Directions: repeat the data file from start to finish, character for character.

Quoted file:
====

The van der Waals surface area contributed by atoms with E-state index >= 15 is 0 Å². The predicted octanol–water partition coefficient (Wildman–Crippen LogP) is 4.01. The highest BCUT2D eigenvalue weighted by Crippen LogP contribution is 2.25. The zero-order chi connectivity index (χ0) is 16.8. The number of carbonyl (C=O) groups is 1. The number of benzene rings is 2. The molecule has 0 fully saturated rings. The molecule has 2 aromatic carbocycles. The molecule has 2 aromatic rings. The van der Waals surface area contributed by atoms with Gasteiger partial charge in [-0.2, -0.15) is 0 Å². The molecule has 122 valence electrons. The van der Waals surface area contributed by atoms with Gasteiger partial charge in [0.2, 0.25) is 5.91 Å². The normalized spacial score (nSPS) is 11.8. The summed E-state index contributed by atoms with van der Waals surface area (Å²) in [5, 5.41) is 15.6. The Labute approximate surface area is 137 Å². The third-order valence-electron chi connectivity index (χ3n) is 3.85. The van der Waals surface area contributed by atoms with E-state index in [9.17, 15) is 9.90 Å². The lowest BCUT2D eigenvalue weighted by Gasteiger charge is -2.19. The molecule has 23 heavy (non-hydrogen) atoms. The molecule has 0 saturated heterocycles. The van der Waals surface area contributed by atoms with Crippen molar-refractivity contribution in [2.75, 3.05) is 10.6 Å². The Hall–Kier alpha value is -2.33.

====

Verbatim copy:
The van der Waals surface area contributed by atoms with E-state index >= 15 is 0 Å². The predicted octanol–water partition coefficient (Wildman–Crippen LogP) is 4.01. The highest BCUT2D eigenvalue weighted by Crippen LogP contribution is 2.25. The zero-order chi connectivity index (χ0) is 16.8. The number of carbonyl (C=O) groups is 1. The number of benzene rings is 2. The molecule has 0 fully saturated rings. The molecule has 2 aromatic carbocycles. The molecule has 2 aromatic rings. The van der Waals surface area contributed by atoms with Gasteiger partial charge in [-0.2, -0.15) is 0 Å². The molecule has 122 valence electrons. The van der Waals surface area contributed by atoms with Gasteiger partial charge in [0.2, 0.25) is 5.91 Å². The normalized spacial score (nSPS) is 11.8. The summed E-state index contributed by atoms with van der Waals surface area (Å²) in [5, 5.41) is 15.6. The Labute approximate surface area is 137 Å². The third-order valence-electron chi connectivity index (χ3n) is 3.85. The van der Waals surface area contributed by atoms with E-state index in [9.17, 15) is 9.90 Å². The lowest BCUT2D eigenvalue weighted by Gasteiger charge is -2.19. The molecule has 23 heavy (non-hydrogen) atoms. The molecule has 0 saturated heterocycles. The van der Waals surface area contributed by atoms with Crippen molar-refractivity contribution in [2.75, 3.05) is 10.6 Å². The Hall–Kier alpha value is -2.33.